# System Sequence Diagrams

## Presentation on theme: "System Sequence Diagrams"— Presentation transcript:

System Sequence Diagrams
Tutorial

Use-Case for Monopoly game
Use Case UC1: Play Monopoly Game Scope: Monopoly application Level: user goal Primary Actor: Person Stakeholders: Person: Wants to easily observe the output of the game simulation.

Use-Case for Monopoly game
Main Success Scenario: 1. Person enters number of players and requests new game initialization. 2. Person starts play 3. System displays game trace for next player move 4. Repeat step three until a winner or Person cancels. The following would be part of the supplementary specication in a RUP project: Domain Specic Rules: The rules for the game are: Two to eight players can play. A game is played as a series of rounds on a board comprised by 40 squares. During a round, each player takes one turn. In each turn, a player advances his/her piece clockwise around the board a number of squares equal to the sum of the numbers rolled on two six-sided dice. After the dice are rolled, the name of the player and the roll are displayed, as well as the target square's name.

Use-Case Diagram

Domain Model Remember the key idea of the Domain Model:
A domain model is a representation of real-world conceptual classes, not of software artifacts. It is not a set of diagrams describing software classes with responsibilities. Considering this, a possible Domain model for the given example would contain: MonopolyGame Die Board Player Piece Square 5

Domain Model of the Monopoly Game

Sequence Diagram On Sequence Diagrams:
Time flow is organized from top to bottom. Focus of control is shown using an activation box which is optional, but commonly used. A return from a message may be shown as a dashed open-arrowed line. Many practitioners exclude them. Messages sent to self can be illustrated using a nested activation box. Conditional messages are shown in square-brackets. Can be converted to communication diagrams and vice versa.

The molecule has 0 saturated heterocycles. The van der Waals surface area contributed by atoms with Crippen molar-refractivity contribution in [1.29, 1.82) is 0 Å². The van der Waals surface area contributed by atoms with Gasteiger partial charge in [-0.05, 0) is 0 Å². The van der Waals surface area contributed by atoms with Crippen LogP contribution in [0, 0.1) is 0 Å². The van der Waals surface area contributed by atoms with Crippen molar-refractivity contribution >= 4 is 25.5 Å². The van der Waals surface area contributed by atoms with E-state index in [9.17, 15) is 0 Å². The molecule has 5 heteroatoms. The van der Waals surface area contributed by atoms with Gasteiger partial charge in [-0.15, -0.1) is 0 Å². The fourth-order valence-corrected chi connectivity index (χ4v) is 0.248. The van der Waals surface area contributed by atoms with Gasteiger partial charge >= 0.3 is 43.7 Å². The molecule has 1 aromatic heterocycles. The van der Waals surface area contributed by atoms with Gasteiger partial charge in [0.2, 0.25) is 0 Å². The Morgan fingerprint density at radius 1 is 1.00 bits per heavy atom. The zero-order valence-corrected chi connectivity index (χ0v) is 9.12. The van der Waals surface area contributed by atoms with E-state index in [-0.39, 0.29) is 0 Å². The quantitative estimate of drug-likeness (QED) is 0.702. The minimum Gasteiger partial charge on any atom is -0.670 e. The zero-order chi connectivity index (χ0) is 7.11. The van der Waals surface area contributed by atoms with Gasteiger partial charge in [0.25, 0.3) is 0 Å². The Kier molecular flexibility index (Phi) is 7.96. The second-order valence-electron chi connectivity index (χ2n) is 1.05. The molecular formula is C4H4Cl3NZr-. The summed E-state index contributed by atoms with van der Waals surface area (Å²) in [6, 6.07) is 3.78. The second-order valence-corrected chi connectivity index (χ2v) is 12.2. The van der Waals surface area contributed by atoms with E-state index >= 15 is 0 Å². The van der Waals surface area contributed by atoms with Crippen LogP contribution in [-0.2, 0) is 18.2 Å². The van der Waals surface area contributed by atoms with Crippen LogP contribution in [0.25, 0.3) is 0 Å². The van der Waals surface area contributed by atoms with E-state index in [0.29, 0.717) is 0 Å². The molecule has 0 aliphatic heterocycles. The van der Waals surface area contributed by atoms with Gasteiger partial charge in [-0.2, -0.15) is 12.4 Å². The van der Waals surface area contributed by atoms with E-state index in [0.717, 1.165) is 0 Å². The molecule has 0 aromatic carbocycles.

System Sequence Diagram
On System Sequence Diagrams: An SSD should be done for the main success scenario of the use case, and frequent or complex alternative scenarios. Properties of an SSD: The UML does not define something called a system sequence diagram. SSDs are part of the Use-Case Model (although not mentioned explicitly within the UP documentation) { a visualisation of the interactions implied in the use cases. Treat the system as a black-box. Show user interaction(s) with the system and the actions induced by these.

System Sequence Diagram

Operation Contracts Contracts in the UML are Operation Specifications.
Help define system behavior. Contracts describe detailed system behavior in terms of state changes to objects in the Domain Model. Usually defined for system operations (identified for example with an SSD). Contain pre-conditions to express noteworthy assumptions about the system's state before the operation's execution. Contain post-conditions which define the state of objects in the Domain Model after completion.

Operation Contract Contract C01: initialize
Operation: initialize(numberOfPlayers: integer) References: Use Case UC1: Play Monopoly Game Preconditions: Monopoly Game application running Postconditions: A Board instance b was created. b was associated with 40 squares. 2 dice were created. The appropriate number of players was created. A Piece is created and associated with each player. All pieces were placed on the initial square.

Public Library High level format: Name: search for book
Actors: patron (Initiator), librarian Type: primary, essential Description: This use case beginning when patron come to librarian and ask him about certain book in library by give name of author ,then librarian search in system and tell the patron about department and number of shelf that book founded there.

Expanded format: Name: search for book
Actors: patron (Initiator), librarian Type: primary, essential Description: This use case beginning when patron come to librarian and ask him about certain book in library by give name of author ,then librarian search in system and tell the patron about department and number of shelf that book founded there.

Typical course of event: